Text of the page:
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Hideki Matsuyama expressed great respect for the victory achieved last week by his countrywoman, Tsubasa Kajitani. Matsuyama understands well the bright-hot spotlight under which golfers from their country operate, and he has both benefitted from its warmth and felt its burn. Unlike Kajitani, Matsuyama entered the final round of this week’s Masters with a sizable lead, every reason to win and every opportunity to lose. Although he lost three of his four shots of advantage, Matsuyama held on to the one that mattered and became the first male major champion from Japan.

He did five things very well on Sunday, and we’re going to run them down for you in this summary of Masters Sunday, golf’s high holy day.

1. From Z to Z: In the beginning and the end, there was Zalatoris

By the time Hideki teed off, he had lost half of his lead. By the time he tapped in for bogey on the first green, he had given back one more shot. Young Will Zalatoris, Dallas native and former Wake Forest golfer, had started day four with a pair of birdies and had reached nine deep. Matsuyama addressed his ball on the second tee, knowing that momentum usually chose the chasers. He fearlessly ripped driver down the left-center of the fairway, giving him a look at the green in two. His approach was shy, in the sand, but his recovery was exquisite, and he converted the putt for a momentum-altering birdie. Zalatoris would play wise beyond his years, as he had all week, and would compel Matsuyama to make bogey at the last to preserve his margin of victory.

2. Make early birdies—and bounce back

Matsuyama followed his birdie at the second with a pair at eight and nine. He turned in 2 under par and opened up a needed gap as Zalatoris stabilized, and no others gave chase. Jon Rahm was making a move, and would ultimately shoot 66 to tie for fifth position. It wasn’t until he reached Golden Bell, the beguiling par-3 12th hole, that Matsuyama made another mistake. Fooled by the wind, he airmailed the green, landing in the rear bunker on the fly. He wisely played to the fringe, rather than risk a shot into Rae’s Creek. He took two putts for bogey but diverted the big number from his scorecard.

As he had done at the second, Matsuyama made a bounce-back birdie at the 13th. His drive was a bit right, and his approach went safely long and left. His surgical precision with a wedge brought his recovery pitch to a stop 18 inches from the hole. The birdie steadied his nerves, and he narrowly missed another birdie at the 14th. Although he would bogey three of his final four holes, double bogey or worse was never a possibility.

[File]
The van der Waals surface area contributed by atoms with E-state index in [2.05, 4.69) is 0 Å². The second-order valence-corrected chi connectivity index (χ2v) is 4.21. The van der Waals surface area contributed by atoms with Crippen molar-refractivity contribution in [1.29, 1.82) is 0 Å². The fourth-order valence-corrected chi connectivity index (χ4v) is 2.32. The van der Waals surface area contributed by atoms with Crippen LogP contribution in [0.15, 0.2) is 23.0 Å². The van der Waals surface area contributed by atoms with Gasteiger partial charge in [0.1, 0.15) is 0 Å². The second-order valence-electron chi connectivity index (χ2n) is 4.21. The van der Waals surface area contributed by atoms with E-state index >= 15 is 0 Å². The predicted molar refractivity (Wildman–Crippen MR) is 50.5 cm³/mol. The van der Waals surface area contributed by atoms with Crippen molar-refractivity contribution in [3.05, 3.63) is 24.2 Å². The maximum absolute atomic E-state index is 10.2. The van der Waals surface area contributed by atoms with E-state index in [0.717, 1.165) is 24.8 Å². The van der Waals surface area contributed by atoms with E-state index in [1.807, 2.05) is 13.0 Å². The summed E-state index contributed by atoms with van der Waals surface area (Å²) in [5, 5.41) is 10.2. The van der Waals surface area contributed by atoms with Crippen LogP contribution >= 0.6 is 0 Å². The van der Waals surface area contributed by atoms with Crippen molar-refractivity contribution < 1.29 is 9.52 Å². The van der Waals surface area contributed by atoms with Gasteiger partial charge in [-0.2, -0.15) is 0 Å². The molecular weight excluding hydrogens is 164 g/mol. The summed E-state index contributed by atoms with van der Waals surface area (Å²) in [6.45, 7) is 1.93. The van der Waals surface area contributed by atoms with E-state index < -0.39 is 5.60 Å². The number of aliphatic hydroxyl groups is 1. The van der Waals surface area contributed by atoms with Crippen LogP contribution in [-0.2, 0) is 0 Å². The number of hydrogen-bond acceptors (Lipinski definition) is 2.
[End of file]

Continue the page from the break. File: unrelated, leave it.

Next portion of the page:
3. Hit greens and make putts—and avoid the sand

Over the course of four days, Hideki Matsuyama hit 13, 14, 12, and 11 greens in regulation. He saved his best putting for the weekend. averaging under 1.5 putts per green from Saturday morning to Sunday evening. When he missed a green, Matsuyama found a way to get the ball close for a saving putt, unless he found the sand. On the week, he was three of seven for sand saves. Granted, the miss at the 72nd hole wasn’t critical, but that still made him 50 percent. Given the size of Augusta National’s bunkers, and their placement, had he found more sand, Matsuyama might not be responsible for planning a dinner menu next April.

4. Ignore your playing partner (or, from X to X)

Did you think that Zalatoris was the only, late-alphabet challenger to Matsuyama? Playing partner Xander Schauffele made the day’s strongest run at the overnight leader. After moving from 7 under to 8 under at the second, the new X-Man imploded with bogey-bogey-double from the third to the fifth. As attention turned to other challengers, Schauffele regrouped and made birdies at seven and eight to re-enter the top 10.

As the back nine dawned for the final group, the Californian still wasn’t in the mix, until he chopped four more strokes off his score. Birdies at 12 through 15 brought him to 10-under par. Had he stayed there, he would have joined Matsuyama in a playoff. Alas, the winds of Berckman’s farm surged at the worst possible time, and Schaufele’s tee ball at the 16th ended up in Jones’ pond. Triple bogey ensued, and Schauffele finished in a tie for the third spot.

While the Xander firework show took place, Matsuyama persevered. In a hilarious video with Tiger, Jason Day, and Rory, teacher Hideki comments that “Japan is a modest culture, showing emotion and celebrating is not common.” Neither, it seems, is losing your cool and choking. Hideki simply didn’t choke.

5. When it’s your week, seize it

Unlike Justin Rose, who opened with 65 and never again broke par at the 2021 Masters, Matsuyama played his first three rounds under par, culminating with a pure 65 of his own. His third round was the only bogey-free round of the tournament until Jon Rahm matched him on Sunday. Matsuyama was on pace to join Zalatoris as the only golfers with four rounds under par until his late-round struggles resigned him to a closing 73.

What does all of that mean? It means that Hideki Matsuyama arrived in Georgia playing well. He parlayed his experience and his current form into a shot at the title, and then he simply out-played and out-witted the competition. Augusta National rarely reveals why a certain player won and a certain player did not. The results are what the history book says, so when your chance arrives, seize it. Like Tsubasa Kajitani had done eight days before, Hideki Matsuyama did on the second Sunday of April.

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5 things we learned Saturday at the Masters